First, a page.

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Film Noir Bursts Out in Full Color

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A Kiss Before Dying (1956)

It’s right there in the name: Film noir should not be in color. And yet the style of storytelling that involves both literal and metaphorical shadowy figures has often thrived in brightness, even though the most famous examples of film noir are in black and white. The Criterion Channel, the streaming service of choice for cinephiles, has curated a program called Noir in Color, featuring a range of lush, beautiful movies that tackle the conventions of film noir in full, vibrant color.

Criterion has explored variations of film noir in other programs before, and the films in the Noir in Color collection stretch the boundaries of the genre, verging into melodrama, Western, and even a bit of a musical. Yet they all feature recognizable elements of noir storytelling, from the femme fatale to the morally compromised hero to the often bleak, fatalistic worldview. Just because characters are surrounded by vivid colors doesn’t mean their souls can’t still be dark.

Perhaps the best-known noir film in the collection is the 1953 Marilyn Monroe vehicle Niagara, one of a handful of movies that allowed Monroe to explore her dramatic range. She plays a woman who conspires to kill her mentally unstable husband (Joseph Cotten) while the two are staying at a cabin overlooking Niagara Falls. Director Henry Hathaway turns the popular honeymoon destination into a forbidding, imposing landscape, contrasting its natural beauty and upbeat tourist appeal with the characters’ anguish and deceit.

That contrast is a key element of noir movies in color, many of which are also shot in widescreen processes like CinemaScope, adding yet another visual dimension. Traditional noir movies are often cramped and confining, in addition to their chiaroscuro darkness, but movies like Gerd Oswald’s A Kiss Before Dying (1956) and Allan Dwan’s The River’s Edge (1957) take full advantage of the breadth of CinemaScope. The expansive images often have the effect of making the characters seem more stranded and adrift, as they’re dwarfed by the world around them.

In A Kiss Before Dying, based on the Ira Levin novel, Robert Wagner exudes quiet menace as sociopathic social climber Bud Corliss, who’s determined to ingratiate himself into a wealthy family, no matter what it takes. He’s casually murderous as he offs one girlfriend (Joanne Woodward) who has the audacity to get pregnant, and then moves on to dating her sister (Virginia Leith). As Woodward’s Dory teeters over the edge of a building, unaware that the man she believes she’s about to marry is preparing to push her to her death, the vast picture emphasizes just how indifferent the world is to her suffering.

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The River’s Edge (1957)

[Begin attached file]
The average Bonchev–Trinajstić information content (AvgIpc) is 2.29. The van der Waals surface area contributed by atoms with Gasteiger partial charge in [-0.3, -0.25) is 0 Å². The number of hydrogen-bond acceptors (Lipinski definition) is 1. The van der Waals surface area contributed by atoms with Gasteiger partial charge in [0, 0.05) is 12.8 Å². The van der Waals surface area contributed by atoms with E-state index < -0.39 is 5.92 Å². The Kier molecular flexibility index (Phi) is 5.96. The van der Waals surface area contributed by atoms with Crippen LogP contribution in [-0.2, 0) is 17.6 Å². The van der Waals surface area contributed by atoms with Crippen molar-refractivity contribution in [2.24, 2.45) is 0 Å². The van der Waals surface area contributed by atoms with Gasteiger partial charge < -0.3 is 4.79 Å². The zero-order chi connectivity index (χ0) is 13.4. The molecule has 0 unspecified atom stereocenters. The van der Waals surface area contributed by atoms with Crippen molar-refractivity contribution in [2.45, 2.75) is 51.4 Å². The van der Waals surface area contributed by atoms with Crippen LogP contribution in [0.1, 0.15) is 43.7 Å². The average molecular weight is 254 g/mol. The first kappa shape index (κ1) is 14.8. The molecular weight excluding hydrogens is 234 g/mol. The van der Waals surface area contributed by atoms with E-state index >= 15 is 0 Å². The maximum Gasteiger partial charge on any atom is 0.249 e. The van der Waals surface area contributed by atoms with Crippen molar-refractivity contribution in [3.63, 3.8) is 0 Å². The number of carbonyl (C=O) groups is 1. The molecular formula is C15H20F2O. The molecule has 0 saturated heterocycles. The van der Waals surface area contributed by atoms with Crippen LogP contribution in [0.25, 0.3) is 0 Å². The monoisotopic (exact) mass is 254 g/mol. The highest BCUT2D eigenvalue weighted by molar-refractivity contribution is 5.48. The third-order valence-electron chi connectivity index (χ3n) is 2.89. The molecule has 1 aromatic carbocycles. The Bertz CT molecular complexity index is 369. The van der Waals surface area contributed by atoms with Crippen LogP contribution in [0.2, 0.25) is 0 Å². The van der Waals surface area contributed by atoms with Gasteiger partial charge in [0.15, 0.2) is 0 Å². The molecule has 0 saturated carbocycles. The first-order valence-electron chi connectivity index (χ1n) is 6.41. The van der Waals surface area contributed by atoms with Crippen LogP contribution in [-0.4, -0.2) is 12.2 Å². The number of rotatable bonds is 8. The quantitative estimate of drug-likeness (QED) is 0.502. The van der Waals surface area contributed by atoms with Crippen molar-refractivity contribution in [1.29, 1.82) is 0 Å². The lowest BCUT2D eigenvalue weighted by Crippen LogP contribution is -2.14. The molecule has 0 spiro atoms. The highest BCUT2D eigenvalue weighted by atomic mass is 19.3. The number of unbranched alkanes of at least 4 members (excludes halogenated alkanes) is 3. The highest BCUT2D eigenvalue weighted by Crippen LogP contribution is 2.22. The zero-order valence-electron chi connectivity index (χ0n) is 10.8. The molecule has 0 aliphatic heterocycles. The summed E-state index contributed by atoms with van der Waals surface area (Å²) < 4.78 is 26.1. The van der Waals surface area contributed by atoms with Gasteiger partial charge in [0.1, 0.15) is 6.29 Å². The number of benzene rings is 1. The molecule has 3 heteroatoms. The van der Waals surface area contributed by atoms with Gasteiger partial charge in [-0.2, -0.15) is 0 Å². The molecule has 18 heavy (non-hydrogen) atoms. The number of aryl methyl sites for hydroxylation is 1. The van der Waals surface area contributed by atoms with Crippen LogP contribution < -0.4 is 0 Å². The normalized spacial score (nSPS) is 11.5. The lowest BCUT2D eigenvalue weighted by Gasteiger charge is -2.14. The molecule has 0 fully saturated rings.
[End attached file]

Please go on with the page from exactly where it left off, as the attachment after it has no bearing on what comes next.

Ray Milland’s Nardo Denning in The River’s Edge is nearly as unfeeling and unhinged as Bud Corliss. The pursuit of wealth is often a corrupting force in film noir, and Nardo arrives onscreen in The River’s Edge having already stolen a million dollars, eager to escape south across the border from New Mexico. He doesn’t hesitate to take out anyone who gets in his way, and his ex-girlfriend Meg (Debra Paget) realizes too late that she might be included in that group, even though Nardo tells her that he stole the money so they can be together.

Much of The River’s Edge takes place in the open desert of the American southwest, and Western elements creep into other noir movies in color as well. In 1947’s Desert Fury, based on Ramona Stewart’s novel Desert Town, a pair of criminals lay low in a small Nevada town, where wayward young woman Paula Haller (noir fixture Lizabeth Scott) has just returned home to live with her mother Fritzi (Mary Astor), a local casino owner and queenpin.

Paula and gangster Eddie Bendix (John Hodiak) fall in love, much to the frustration of upstanding local deputy Tom Hanson (Burt Lancaster) and Bendix’s partner Johnny Ryan (Wendell Corey). Paula is part femme fatale, part damsel in distress, and the isolated town could just as easily be lifted from a century earlier, with its stark conflict between outlaws and lawmen.

There’s a remarkable amount of gay subtext in the relationship between Eddie and Johnny in Desert Fury, and film noir’s ability to weave social commentary into its storylines remains fully intact in color. In 1945’s Leave Her to Heaven, based on Ben Ames Williams’ novel, Gene Tierney plays a femme so fatale that she has no need to be coy about it, openly displaying her psychotic jealousy over anyone in her husband’s life. She’s violently assertive, but for a woman in the 1940s, that may be the only way for her to take control of her own life, including terminating a pregnancy in a brutal yet never explicit scene that emphasizes the extreme acts born of desperation.

Stars like Tierney, Monroe and Scott are all the more alluring for appearing in lurid color, from Tierney’s blood-red lipstick to Monroe’s almost neon pink dress. The enticement of illicit behavior can feel more immediate and more intense in full color. It’s still film noir, just of a different shade.


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Josh Bell is a freelance writer and movie/TV critic based in Las Vegas. He’s the former film editor of Las Vegas Weekly and the former TV comedies guide for About.com. He has written about movies, TV, and pop culture for Vulture, Polygon, CBR, Inverse, Crooked Marquee, and more. With comedian Jason Harris, he co-hosts the podcast Awesome Movie Year.